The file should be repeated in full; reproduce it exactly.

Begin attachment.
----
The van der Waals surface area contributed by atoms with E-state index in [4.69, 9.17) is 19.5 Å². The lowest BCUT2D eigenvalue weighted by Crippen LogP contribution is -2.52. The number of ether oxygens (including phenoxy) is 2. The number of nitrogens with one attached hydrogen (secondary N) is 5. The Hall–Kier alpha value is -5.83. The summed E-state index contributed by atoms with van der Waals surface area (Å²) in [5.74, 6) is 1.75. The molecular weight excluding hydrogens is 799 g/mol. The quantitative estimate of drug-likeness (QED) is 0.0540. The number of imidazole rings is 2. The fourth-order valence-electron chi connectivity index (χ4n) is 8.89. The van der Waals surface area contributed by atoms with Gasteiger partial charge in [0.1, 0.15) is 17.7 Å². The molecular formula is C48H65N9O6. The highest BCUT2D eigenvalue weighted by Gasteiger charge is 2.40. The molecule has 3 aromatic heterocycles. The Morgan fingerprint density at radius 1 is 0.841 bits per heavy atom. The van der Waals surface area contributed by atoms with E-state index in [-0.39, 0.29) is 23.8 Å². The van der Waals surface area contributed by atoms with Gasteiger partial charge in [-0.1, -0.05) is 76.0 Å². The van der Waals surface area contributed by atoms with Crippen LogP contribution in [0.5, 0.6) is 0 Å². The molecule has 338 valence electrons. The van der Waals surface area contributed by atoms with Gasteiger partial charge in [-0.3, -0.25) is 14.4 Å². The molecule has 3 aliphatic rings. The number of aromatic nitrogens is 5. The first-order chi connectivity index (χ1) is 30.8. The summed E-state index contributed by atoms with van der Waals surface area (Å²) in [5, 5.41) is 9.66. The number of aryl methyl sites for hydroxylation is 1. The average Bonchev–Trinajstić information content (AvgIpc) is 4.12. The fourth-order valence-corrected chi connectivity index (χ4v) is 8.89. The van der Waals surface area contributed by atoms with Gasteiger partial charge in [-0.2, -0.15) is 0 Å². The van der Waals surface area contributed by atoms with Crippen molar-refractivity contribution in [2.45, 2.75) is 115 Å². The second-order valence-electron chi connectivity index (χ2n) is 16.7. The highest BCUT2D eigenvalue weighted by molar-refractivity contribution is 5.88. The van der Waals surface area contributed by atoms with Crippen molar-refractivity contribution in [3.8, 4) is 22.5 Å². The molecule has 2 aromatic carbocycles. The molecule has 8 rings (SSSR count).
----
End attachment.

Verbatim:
The van der Waals surface area contributed by atoms with E-state index in [4.69, 9.17) is 19.5 Å². The lowest BCUT2D eigenvalue weighted by Crippen LogP contribution is -2.52. The number of ether oxygens (including phenoxy) is 2. The number of nitrogens with one attached hydrogen (secondary N) is 5. The Hall–Kier alpha value is -5.83. The summed E-state index contributed by atoms with van der Waals surface area (Å²) in [5.74, 6) is 1.75. The molecular weight excluding hydrogens is 799 g/mol. The quantitative estimate of drug-likeness (QED) is 0.0540. The number of imidazole rings is 2. The fourth-order valence-electron chi connectivity index (χ4n) is 8.89. The van der Waals surface area contributed by atoms with Gasteiger partial charge in [0.1, 0.15) is 17.7 Å². The molecular formula is C48H65N9O6. The highest BCUT2D eigenvalue weighted by Gasteiger charge is 2.40. The molecule has 3 aromatic heterocycles. The Morgan fingerprint density at radius 1 is 0.841 bits per heavy atom. The van der Waals surface area contributed by atoms with E-state index in [-0.39, 0.29) is 23.8 Å². The van der Waals surface area contributed by atoms with Gasteiger partial charge in [-0.1, -0.05) is 76.0 Å². The van der Waals surface area contributed by atoms with Crippen LogP contribution in [0.5, 0.6) is 0 Å². The molecule has 338 valence electrons. The van der Waals surface area contributed by atoms with Gasteiger partial charge in [-0.3, -0.25) is 14.4 Å². The molecule has 3 aliphatic rings. The number of aromatic nitrogens is 5. The first-order chi connectivity index (χ1) is 30.8. The summed E-state index contributed by atoms with van der Waals surface area (Å²) in [5, 5.41) is 9.66. The number of aryl methyl sites for hydroxylation is 1. The average Bonchev–Trinajstić information content (AvgIpc) is 4.12. The fourth-order valence-corrected chi connectivity index (χ4v) is 8.89. The van der Waals surface area contributed by atoms with Gasteiger partial charge in [-0.2, -0.15) is 0 Å². The van der Waals surface area contributed by atoms with Crippen molar-refractivity contribution in [2.45, 2.75) is 115 Å². The second-order valence-electron chi connectivity index (χ2n) is 16.7. The highest BCUT2D eigenvalue weighted by molar-refractivity contribution is 5.88. The van der Waals surface area contributed by atoms with Crippen molar-refractivity contribution in [3.8, 4) is 22.5 Å². The molecule has 2 aromatic carbocycles. The molecule has 8 rings (SSSR count).